Learn More
This study investigates the question of whether language background affects the perception of lexical stress in English. Thirty native English speakers and 30 native Chinese learners of English participated in a stressed-syllable identification task and a discrimination task involving three types of stimuli (real words/pseudowords/hums). The results show(More)
The neonatal units in two large maternity hospitals collaborated in a study of 440 liveborn infants weighting 500-1500 g born in 1977 and 1978: 377 (85.7%) were born in hospital. The overall survival rate was 70.5%, with a range of 67.5% to 71.5% for the inborn and outborn categories of infants in each hospital. In hospital A the survival rate of infants(More)
UNLABELLED The current study was undertaken to investigate the impact of speech motor issues on the speech intelligibility of children with moderate to severe speech sound disorders (SSD) within the context of the PROMPT intervention approach. The word-level Children's Speech Intelligibility Measure (CSIM), the sentence-level Beginner's Intelligibility Test(More)
It is well supported by behavioral and neuroimaging studies that typical language function is lateralized to the left hemisphere in the adult brain and this laterality is less well defined in children. The behavioral literature suggests there maybe be sex differences in language development, but this has not been examined systematically with neuroimaging.(More)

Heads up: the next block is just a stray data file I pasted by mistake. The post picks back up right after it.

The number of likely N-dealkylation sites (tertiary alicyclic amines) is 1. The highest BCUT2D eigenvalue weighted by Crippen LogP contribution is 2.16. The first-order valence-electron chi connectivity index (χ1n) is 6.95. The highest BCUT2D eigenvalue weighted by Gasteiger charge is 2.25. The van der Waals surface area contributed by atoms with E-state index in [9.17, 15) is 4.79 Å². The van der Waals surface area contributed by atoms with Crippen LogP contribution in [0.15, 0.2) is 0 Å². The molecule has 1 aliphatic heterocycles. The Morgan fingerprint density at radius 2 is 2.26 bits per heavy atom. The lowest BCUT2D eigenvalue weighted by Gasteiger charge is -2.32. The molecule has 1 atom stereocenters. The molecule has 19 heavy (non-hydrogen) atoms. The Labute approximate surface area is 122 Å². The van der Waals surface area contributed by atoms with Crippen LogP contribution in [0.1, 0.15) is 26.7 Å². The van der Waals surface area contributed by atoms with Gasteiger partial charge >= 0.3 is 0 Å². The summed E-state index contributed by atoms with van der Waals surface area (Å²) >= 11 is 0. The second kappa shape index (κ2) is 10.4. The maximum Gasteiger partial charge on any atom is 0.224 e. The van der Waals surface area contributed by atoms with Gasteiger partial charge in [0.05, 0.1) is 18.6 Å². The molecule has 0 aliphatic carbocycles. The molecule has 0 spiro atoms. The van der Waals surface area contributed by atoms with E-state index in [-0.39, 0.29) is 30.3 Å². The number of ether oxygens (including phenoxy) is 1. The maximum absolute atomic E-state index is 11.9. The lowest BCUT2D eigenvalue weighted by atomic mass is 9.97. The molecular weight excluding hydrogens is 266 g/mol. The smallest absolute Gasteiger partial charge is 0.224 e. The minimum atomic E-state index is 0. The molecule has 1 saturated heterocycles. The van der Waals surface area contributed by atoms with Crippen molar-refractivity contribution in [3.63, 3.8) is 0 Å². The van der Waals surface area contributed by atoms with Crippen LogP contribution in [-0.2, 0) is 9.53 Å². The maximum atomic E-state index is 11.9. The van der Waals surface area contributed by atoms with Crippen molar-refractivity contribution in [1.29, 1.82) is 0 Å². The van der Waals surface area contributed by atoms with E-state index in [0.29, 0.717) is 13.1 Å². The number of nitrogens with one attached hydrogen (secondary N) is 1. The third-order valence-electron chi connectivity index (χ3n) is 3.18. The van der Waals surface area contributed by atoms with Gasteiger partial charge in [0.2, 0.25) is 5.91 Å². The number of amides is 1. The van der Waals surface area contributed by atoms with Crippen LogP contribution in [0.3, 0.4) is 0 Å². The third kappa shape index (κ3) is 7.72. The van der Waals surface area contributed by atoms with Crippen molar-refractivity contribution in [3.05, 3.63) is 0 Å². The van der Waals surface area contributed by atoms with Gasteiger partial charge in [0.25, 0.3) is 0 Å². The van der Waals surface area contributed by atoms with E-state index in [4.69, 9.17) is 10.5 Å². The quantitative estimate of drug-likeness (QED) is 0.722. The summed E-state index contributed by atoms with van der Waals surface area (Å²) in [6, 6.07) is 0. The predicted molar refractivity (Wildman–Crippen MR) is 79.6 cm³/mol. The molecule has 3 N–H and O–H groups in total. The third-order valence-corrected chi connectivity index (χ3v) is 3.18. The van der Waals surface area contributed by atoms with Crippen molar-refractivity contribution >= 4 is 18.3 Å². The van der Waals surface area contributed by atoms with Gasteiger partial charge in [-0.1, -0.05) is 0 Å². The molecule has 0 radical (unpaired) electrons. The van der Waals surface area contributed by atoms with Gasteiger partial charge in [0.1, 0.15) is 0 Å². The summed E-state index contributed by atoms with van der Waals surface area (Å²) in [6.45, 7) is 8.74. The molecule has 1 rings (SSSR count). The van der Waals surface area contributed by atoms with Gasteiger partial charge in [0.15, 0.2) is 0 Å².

Voice onset time (VOT) is a temporal acoustic parameter that reflects motor speech coordination skills. This study investigated the patterns of age and sex differences across development of voice onset time in a group of 70 English-speaking children, ranging in age from 4.1 to 18.4 years, and 12 young adults. The effect of the number of syllables on VOT(More)
This study evaluated changes in motor speech control and inter-gestural coordination for children with speech sound disorders (SSD) subsequent to Prompts for Restructuring Oral and Muscular Phonetic Targets (PROMPT) intervention. We measured the distribution patterns of voice onset time (VOT) for a voiceless stop (/p/) to examine the changes in(More)
A three-year cohort of extremely low-birthweight (ELBW, less than 1000g) survivors born between 1st January 1979 and 31st December 1981 were followed prospectively at one, two and five years of age, corrected for preterm birth. 57 of 110 infants survived, and 53 children were still alive at five years. The diagnoses of cerebral palsy, blindness, deafness(More)
The pattern of growth of 235 very low-birthweight children, whose weights were appropriate for gestational age, was characterised by a significant decline in weight, length and head circumference from birth to discharge from hospital, followed by partial recovery in all three measures of growth by two years corrected age. 29 per cent of the children were(More)